Despite the best efforts of local organizations and agencies, the seasonal housing situation in Whistler isn’t improving.
Whistler-Blackcomb’s staff housing is already full, the Whistler Housing Authority’s H.O.M.E. matching program has yet to turn up a match, and local classifieds are looking sparse.
Brian Good, manager of Whistler-Blackcomb’s staff accommodation — often referred to as House — is also responsible for finding 88 beds in the valley for WB’s ski and snowboard instructors. So far, they’ve managed to find 68 beds, and Good says staff is working hard to find the additional 20. But it hasn’t been easy.
While finding seasonal housing is usually tough, Good believes this year has been worse than others for a few reasons: the quickly-approaching Olympics, great snow the last two winters, the influx of construction workers, and the absence of one WHA rental building.
“Last year I would have said, ‘oh, you know, there’s a bit of hype,’” said Good.
“This is the first year where all of those factors… have made a noticeable impact on the availability on valley house beds.”
Good says Whistler-Blackcomb recognized this would be a challenging year for seasonal housing, so they added 61 new beds to House to try and create more space, and he is also trying to turn the construction situation around, contacting companies to see when workers will be leaving and preparing to take over the beds they leave behind.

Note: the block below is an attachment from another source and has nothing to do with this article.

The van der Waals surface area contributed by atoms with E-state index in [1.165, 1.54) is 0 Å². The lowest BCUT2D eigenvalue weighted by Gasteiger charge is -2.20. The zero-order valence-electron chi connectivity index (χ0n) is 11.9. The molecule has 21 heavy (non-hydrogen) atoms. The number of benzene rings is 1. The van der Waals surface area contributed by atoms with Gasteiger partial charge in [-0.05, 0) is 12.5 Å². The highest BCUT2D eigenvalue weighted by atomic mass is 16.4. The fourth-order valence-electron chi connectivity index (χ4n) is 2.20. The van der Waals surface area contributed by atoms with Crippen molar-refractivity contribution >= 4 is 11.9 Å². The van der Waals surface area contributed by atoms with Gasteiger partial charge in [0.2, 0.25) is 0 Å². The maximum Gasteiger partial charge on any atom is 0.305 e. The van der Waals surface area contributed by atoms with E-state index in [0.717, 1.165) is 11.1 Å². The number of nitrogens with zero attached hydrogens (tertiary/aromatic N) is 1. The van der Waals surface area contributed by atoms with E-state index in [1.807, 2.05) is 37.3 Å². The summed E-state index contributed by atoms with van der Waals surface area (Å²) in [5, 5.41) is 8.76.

But Karen Bauckham, recruiting manager for Whistler-Blackcomb, says the company is hiring for about 1,000 positions at their annual job fair this week and won’t have housing for all of them.
Bauckham attributes the increased demand for housing to a recent shift in their recruiting operations. Earlier this year, WB pre-hired about 500 people in an effort to create more security for new staff and the company.
“We only have so many beds, so by the time we put beds aside for our pre-hires and for some of the other programs that we have, we had about 300-plus beds left for the recruiting fair,” said Bauckham.
And efforts to turn up additional housing have been frustrating.
Councillor Ralph Forsyth, committee co-chair of WHA’s H.O.M.E. program, says so far, no homeowners have signed onto their matching project and only five employers have signed up, despite their advertising campaign. Forsyth says he doesn’t know why people are hesitant to get involved, but is frustrated by the lack of response from the community.
He says the H.O.M.E. program mitigates risks for owners and would solve the problem for a lot of local businesses, but people need to “step up and participate.”